New research suggests that, unlike what was previously thought, babies can see some colour from birth. But it takes a few months for a baby to develop full colour vision. Here's what we know about what they can see when...


Which colours can a newborn baby see?

It has long been thought that a newborn baby can't see colour and can only see in black and white and shades of grey. But this may not be true: they may actually be able to see some colour.

Of course, whether your newborn can see some colour or not, they can't see very far and can really only focus on objects that are about 20cm to 30cm away from their face. This is about the distance between your face and theirs if you are breastfeeding.

Which colours can a 2-month-old baby see?

It will vary but generally a 2 month old will see black and white and the primary colours red, blue and yellow. Red is the first colour they'll be able to distinguish.

It was thought that full colour vision doesn’t develop until around 4 to 5 months but newer research has suggested that this may happen earlier.

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What will help my baby see colours?

Your baby could distinguish between light and dark even when they were in the womb. So, exposing your baby to strong, high-contrast images (on toys and mobiles and playmats) may be useful: maybe initially in black and white and then colour – but always strong colours, as opposed to muted blended shades.

Small babies also choose to look at certain things over others: they show preference for looking at faces, for example. So high-contrast images of faces might be a good choice.

When can a baby see colours clearly?

Researchers find it hard to say for sure, as the babies (obviously) can't talk and tell us but it seems to be that brighter colours are seen first. Initially, babies may find it difficult to distinguish between shades of colour, so bright, opposing colours may be easier to see.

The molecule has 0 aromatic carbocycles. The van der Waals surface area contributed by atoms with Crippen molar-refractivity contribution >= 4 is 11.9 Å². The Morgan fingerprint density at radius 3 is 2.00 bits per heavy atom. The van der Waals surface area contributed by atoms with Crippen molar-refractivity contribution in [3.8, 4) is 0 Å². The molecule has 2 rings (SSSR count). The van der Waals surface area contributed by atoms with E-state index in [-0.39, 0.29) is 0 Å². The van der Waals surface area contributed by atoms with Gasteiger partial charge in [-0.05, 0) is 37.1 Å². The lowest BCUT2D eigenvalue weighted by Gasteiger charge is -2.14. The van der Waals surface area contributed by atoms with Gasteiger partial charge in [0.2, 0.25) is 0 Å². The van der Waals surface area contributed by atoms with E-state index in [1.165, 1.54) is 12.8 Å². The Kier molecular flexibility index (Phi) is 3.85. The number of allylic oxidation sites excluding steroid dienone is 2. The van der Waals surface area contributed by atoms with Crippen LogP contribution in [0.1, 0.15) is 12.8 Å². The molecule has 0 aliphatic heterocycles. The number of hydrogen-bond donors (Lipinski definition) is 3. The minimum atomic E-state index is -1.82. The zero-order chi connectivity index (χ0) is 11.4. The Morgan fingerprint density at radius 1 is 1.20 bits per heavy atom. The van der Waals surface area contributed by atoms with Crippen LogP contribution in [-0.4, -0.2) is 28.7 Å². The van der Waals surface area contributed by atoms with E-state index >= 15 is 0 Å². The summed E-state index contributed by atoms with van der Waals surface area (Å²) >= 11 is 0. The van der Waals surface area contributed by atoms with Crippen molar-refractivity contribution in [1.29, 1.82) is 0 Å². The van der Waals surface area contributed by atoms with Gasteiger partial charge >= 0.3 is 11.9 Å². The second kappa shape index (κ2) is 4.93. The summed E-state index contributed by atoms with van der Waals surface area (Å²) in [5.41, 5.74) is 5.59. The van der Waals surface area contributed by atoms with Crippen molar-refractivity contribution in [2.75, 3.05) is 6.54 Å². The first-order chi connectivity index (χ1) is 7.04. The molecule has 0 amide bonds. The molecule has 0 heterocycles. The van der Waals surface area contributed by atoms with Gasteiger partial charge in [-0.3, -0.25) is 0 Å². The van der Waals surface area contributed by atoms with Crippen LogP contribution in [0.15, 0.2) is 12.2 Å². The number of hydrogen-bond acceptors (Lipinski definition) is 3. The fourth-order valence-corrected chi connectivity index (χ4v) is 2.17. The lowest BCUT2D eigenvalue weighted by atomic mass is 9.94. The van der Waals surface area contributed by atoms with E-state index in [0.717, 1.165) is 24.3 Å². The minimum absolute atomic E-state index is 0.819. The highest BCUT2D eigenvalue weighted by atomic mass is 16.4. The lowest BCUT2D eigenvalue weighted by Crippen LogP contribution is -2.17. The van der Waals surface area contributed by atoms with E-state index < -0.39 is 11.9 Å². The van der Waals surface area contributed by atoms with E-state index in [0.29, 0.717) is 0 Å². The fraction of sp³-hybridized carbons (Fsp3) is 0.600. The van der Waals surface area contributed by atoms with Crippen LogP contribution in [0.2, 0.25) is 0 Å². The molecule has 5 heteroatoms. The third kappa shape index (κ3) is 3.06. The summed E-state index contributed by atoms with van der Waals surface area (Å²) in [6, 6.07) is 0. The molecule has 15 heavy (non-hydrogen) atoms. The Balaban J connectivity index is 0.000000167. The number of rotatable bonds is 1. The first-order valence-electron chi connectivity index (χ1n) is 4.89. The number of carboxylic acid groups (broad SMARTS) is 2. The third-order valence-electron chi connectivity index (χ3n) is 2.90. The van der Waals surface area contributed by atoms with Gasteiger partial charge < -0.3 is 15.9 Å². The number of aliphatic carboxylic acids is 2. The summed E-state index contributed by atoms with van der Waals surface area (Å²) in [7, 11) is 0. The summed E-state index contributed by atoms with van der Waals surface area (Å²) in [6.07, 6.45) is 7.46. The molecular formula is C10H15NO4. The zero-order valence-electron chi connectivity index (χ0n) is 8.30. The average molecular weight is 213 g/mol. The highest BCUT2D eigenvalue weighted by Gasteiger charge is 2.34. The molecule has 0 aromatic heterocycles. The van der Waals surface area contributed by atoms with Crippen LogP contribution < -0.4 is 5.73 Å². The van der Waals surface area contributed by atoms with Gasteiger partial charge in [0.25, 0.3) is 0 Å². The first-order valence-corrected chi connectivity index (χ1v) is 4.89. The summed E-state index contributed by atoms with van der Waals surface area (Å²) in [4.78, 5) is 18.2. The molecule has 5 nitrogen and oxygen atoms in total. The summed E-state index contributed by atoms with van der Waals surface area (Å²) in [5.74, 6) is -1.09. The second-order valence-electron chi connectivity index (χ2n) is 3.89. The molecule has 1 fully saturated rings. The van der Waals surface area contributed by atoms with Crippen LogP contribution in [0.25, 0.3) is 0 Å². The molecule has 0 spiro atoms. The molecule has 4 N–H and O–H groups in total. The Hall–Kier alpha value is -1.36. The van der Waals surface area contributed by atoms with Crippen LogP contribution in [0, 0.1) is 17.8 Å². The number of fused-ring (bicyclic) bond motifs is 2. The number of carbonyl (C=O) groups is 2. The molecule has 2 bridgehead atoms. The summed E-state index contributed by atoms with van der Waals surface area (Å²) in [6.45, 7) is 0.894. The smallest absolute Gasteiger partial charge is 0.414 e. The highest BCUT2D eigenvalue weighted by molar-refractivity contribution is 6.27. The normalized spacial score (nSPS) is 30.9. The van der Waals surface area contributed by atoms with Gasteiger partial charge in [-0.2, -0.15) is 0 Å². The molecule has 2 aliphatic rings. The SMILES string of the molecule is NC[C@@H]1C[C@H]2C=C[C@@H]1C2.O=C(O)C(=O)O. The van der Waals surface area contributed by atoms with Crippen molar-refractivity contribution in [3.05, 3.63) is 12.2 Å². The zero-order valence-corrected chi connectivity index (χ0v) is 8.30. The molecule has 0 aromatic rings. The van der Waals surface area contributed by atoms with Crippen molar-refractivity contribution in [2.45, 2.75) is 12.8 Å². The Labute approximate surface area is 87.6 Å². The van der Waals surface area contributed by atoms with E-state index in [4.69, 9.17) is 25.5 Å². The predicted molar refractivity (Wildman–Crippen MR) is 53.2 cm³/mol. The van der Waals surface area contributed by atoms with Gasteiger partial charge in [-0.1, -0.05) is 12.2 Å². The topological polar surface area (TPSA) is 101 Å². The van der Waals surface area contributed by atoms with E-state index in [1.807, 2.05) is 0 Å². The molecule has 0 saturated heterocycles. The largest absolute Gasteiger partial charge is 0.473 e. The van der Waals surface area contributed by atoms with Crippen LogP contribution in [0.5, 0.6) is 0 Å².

By about 5 months old, your baby should have reasonably clear colour vision but they may not see colour as clearly as an adult, finding it harder to distinguish between shades.

How can you tell if your baby has colour vision deficiency (colour blindness)?

It is difficult to tell if your baby can see colour until they are able to communicate with you, which will come much later on. Even when they can talk and communicate, it can still be difficult to identify colour vision deficiency as every child will take time to learn the names of colours.

But some children with colour vision deficiency may continue to have difficulty naming colours, or distinguishing colours when there are lots of colours together. They may also have difficulty sorting objects by colour, even without needing to name them. School or nursery may also have concerns.

Colour testing is not routinely part of an NHS eye test but you can ask your optician about it if you are concerned about your child. There are tests, such as Ishihara tests, which involve looking at coloured dots and seeing it you can identify a number in the dots or use your finger to trace them.

What is the treatment for colour vision deficiency?

There are varying forms of colour vision deficiency but there isn't currently a treatment. However, if your child is diagnosed as colour blind, it is important to tell their school or nursery, so that they can make adjustments to some lessons/resources for them. For example, resources used for phonics and early reading words sometimes include words printed in green or red in the same sentence, and this may need to be changed.

If your child has colour vision deficiency, it may also be that they cannot do certain jobs in later life that require full colour vision, such as being an airline pilot.

Pics: Getty Images


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Dr Philippa Kaye works as a GP in both NHS and private practice. She attended Downing College, Cambridge, then took medical studies at Guy’s, King’s and St Thomas’s medical schools in London, training in paediatrics, gynaecology, care of the elderly, acute medicine, psychiatry and general practice.